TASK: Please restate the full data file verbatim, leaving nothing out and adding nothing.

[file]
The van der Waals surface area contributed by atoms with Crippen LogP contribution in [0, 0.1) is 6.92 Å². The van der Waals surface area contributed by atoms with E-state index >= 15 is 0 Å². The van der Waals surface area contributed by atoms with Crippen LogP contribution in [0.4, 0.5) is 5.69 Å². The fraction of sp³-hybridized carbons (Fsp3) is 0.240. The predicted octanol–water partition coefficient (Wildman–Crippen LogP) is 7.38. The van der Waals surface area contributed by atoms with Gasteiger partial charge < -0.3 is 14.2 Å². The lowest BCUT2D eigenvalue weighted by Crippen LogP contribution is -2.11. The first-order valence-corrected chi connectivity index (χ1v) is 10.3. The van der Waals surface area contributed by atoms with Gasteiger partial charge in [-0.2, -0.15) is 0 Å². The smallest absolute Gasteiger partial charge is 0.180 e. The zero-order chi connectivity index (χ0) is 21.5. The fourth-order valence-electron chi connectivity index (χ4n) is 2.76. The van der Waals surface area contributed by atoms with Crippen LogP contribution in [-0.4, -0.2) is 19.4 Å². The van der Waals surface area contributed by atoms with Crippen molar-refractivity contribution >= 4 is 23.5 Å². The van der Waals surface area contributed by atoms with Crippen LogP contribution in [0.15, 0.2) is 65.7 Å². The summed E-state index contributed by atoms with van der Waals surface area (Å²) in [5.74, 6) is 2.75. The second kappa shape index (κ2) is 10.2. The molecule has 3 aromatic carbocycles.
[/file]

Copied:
The van der Waals surface area contributed by atoms with Crippen LogP contribution in [0, 0.1) is 6.92 Å². The van der Waals surface area contributed by atoms with E-state index >= 15 is 0 Å². The van der Waals surface area contributed by atoms with Crippen LogP contribution in [0.4, 0.5) is 5.69 Å². The fraction of sp³-hybridized carbons (Fsp3) is 0.240. The predicted octanol–water partition coefficient (Wildman–Crippen LogP) is 7.38. The van der Waals surface area contributed by atoms with Gasteiger partial charge < -0.3 is 14.2 Å². The lowest BCUT2D eigenvalue weighted by Crippen LogP contribution is -2.11. The first-order valence-corrected chi connectivity index (χ1v) is 10.3. The van der Waals surface area contributed by atoms with Gasteiger partial charge in [-0.2, -0.15) is 0 Å². The smallest absolute Gasteiger partial charge is 0.180 e. The zero-order chi connectivity index (χ0) is 21.5. The fourth-order valence-electron chi connectivity index (χ4n) is 2.76. The van der Waals surface area contributed by atoms with Crippen LogP contribution in [-0.4, -0.2) is 19.4 Å². The van der Waals surface area contributed by atoms with Crippen molar-refractivity contribution >= 4 is 23.5 Å². The van der Waals surface area contributed by atoms with Crippen LogP contribution in [0.15, 0.2) is 65.7 Å². The summed E-state index contributed by atoms with van der Waals surface area (Å²) in [5.74, 6) is 2.75. The second kappa shape index (κ2) is 10.2. The molecule has 3 aromatic carbocycles.